The role of Lagos

Originally published here exactly a year ago, Kathleen just reminded me of it. Enjoy…

Our biggest problem in this country is that we are a pathologically dishonest people. Today, my timeline is littered with tweets from suffering Lagosians who have spent an average of 3 hours in traffic. Yet, the solution to the problem is glaring, and not many, certainly not those with the power to, are attempting to attack this problem.

What is the problem? Lagos is effectively Nigeria’s only port. Yes we have some others in name, but I have been to the ports in Warri and Onne, so I know that the balance of economic activity in both, combined, compared to Lagos, is negligible. Calabar is even worse.

How is this the problem? Nigeria, a nation of at least 120 millions depends on just one entry point. An entry point that has no functional rail line leading out of it, and dilapidated roads. An entry point that has only one real highway out of it, the E1, which is under maintenance. I am tempted to say forgive the man in Alausa as there’s not much he can do, but I won’t.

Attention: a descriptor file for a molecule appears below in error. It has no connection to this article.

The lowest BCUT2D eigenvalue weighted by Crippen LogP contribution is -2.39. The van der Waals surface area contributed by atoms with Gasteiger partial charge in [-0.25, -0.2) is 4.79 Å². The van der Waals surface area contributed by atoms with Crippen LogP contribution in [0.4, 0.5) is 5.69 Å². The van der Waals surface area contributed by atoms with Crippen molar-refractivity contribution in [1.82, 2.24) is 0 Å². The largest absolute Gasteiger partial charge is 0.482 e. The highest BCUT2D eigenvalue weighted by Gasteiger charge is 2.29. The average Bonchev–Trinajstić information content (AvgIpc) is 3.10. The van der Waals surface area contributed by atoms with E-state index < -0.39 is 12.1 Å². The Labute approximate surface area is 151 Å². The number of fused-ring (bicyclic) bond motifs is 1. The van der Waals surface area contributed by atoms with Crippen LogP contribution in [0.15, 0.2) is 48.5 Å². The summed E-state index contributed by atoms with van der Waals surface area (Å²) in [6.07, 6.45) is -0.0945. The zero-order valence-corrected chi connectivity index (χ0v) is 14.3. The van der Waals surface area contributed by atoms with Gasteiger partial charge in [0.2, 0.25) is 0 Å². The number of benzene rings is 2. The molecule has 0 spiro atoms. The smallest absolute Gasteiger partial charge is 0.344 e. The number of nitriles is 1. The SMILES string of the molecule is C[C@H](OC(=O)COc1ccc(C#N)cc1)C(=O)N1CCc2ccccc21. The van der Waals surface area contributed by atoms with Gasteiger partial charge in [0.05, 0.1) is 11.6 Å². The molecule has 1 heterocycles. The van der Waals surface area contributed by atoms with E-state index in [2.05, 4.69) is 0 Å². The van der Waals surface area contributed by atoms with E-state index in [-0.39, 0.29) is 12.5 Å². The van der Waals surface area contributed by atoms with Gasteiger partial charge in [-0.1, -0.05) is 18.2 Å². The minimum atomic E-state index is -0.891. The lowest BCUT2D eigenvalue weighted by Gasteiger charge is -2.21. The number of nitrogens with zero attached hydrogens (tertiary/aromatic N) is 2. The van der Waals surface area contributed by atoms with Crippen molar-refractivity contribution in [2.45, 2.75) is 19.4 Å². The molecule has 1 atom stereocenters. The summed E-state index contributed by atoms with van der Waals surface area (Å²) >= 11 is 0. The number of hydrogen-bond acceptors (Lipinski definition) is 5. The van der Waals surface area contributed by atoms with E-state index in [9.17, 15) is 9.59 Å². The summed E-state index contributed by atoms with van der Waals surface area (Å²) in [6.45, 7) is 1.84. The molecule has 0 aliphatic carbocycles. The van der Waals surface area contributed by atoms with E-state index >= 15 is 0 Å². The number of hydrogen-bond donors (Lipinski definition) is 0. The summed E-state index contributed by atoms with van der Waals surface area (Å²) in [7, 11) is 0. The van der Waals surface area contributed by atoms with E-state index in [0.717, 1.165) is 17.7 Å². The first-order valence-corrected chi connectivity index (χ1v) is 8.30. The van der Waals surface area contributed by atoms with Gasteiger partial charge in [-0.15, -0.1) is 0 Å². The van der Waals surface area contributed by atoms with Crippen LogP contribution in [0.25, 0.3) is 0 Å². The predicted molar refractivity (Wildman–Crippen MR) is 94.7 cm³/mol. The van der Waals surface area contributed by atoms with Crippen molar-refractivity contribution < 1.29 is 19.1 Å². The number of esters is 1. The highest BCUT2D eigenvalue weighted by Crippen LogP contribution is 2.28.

Ambode has access to three Senators and five Reps, who can initiate a review of the Exclusive Legislative List. Will he do it? No he will not. Why won’t he? Because his backers, do not want any other part of Nigeria, to compete with Lagos. They believe that it is Lagos’s birthright to be the premier city in Nigeria. Fair enough such a belief, but, to the detriment of Nigeria?

This fear of competition, is what killed Nigeria in the 1960s when we had every chance to grow. The fear of “Igbo domination” made Nigeria turn against its most enterprising people at the time, rather than make efforts to compete with them. A similar fear is repeating itself. Fear, that Lagos will become “unimportant”, will make the APC hierarchy not to look at the obvious solution of opening up the rest of the country. As a result, the rest of Nigeria, will keep trooping to Lagos, and Lagos, already being crushed under its own weight, will eventually die under its own weight.

What happens when Lagos dies? For the avoidance of doubt, under the current economic arrangement, Abuja is artificial, Lagos IS Nigeria. When Lagos dies, Nigeria follows. Simple as that.